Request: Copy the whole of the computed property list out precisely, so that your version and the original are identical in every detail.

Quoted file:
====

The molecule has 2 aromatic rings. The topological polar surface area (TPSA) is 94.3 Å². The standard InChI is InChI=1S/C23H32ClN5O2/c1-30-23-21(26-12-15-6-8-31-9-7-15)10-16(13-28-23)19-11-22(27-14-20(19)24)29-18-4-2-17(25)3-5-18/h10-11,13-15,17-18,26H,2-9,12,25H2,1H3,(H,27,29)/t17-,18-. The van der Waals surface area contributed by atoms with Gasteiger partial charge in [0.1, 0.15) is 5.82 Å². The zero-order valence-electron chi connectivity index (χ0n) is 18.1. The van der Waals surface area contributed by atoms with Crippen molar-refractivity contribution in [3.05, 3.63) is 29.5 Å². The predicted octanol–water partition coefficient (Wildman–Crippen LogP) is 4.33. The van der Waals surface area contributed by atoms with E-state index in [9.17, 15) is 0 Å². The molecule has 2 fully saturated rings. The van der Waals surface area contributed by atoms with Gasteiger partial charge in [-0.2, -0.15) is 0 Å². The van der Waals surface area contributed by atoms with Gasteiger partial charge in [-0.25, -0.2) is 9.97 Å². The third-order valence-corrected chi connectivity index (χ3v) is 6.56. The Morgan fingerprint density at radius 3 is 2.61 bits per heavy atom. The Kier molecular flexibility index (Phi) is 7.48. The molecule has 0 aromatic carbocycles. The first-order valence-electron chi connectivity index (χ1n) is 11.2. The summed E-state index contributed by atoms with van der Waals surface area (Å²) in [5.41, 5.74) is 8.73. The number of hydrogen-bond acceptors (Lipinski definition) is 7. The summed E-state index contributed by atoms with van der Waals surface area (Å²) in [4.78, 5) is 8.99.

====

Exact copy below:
The molecule has 2 aromatic rings. The topological polar surface area (TPSA) is 94.3 Å². The standard InChI is InChI=1S/C23H32ClN5O2/c1-30-23-21(26-12-15-6-8-31-9-7-15)10-16(13-28-23)19-11-22(27-14-20(19)24)29-18-4-2-17(25)3-5-18/h10-11,13-15,17-18,26H,2-9,12,25H2,1H3,(H,27,29)/t17-,18-. The van der Waals surface area contributed by atoms with Gasteiger partial charge in [0.1, 0.15) is 5.82 Å². The zero-order valence-electron chi connectivity index (χ0n) is 18.1. The van der Waals surface area contributed by atoms with Crippen molar-refractivity contribution in [3.05, 3.63) is 29.5 Å². The predicted octanol–water partition coefficient (Wildman–Crippen LogP) is 4.33. The van der Waals surface area contributed by atoms with E-state index in [9.17, 15) is 0 Å². The molecule has 2 fully saturated rings. The van der Waals surface area contributed by atoms with Gasteiger partial charge in [-0.2, -0.15) is 0 Å². The van der Waals surface area contributed by atoms with Gasteiger partial charge in [-0.25, -0.2) is 9.97 Å². The third-order valence-corrected chi connectivity index (χ3v) is 6.56. The Morgan fingerprint density at radius 3 is 2.61 bits per heavy atom. The Kier molecular flexibility index (Phi) is 7.48. The molecule has 0 aromatic carbocycles. The first-order valence-electron chi connectivity index (χ1n) is 11.2. The summed E-state index contributed by atoms with van der Waals surface area (Å²) in [5.41, 5.74) is 8.73. The number of hydrogen-bond acceptors (Lipinski definition) is 7. The summed E-state index contributed by atoms with van der Waals surface area (Å²) in [4.78, 5) is 8.99.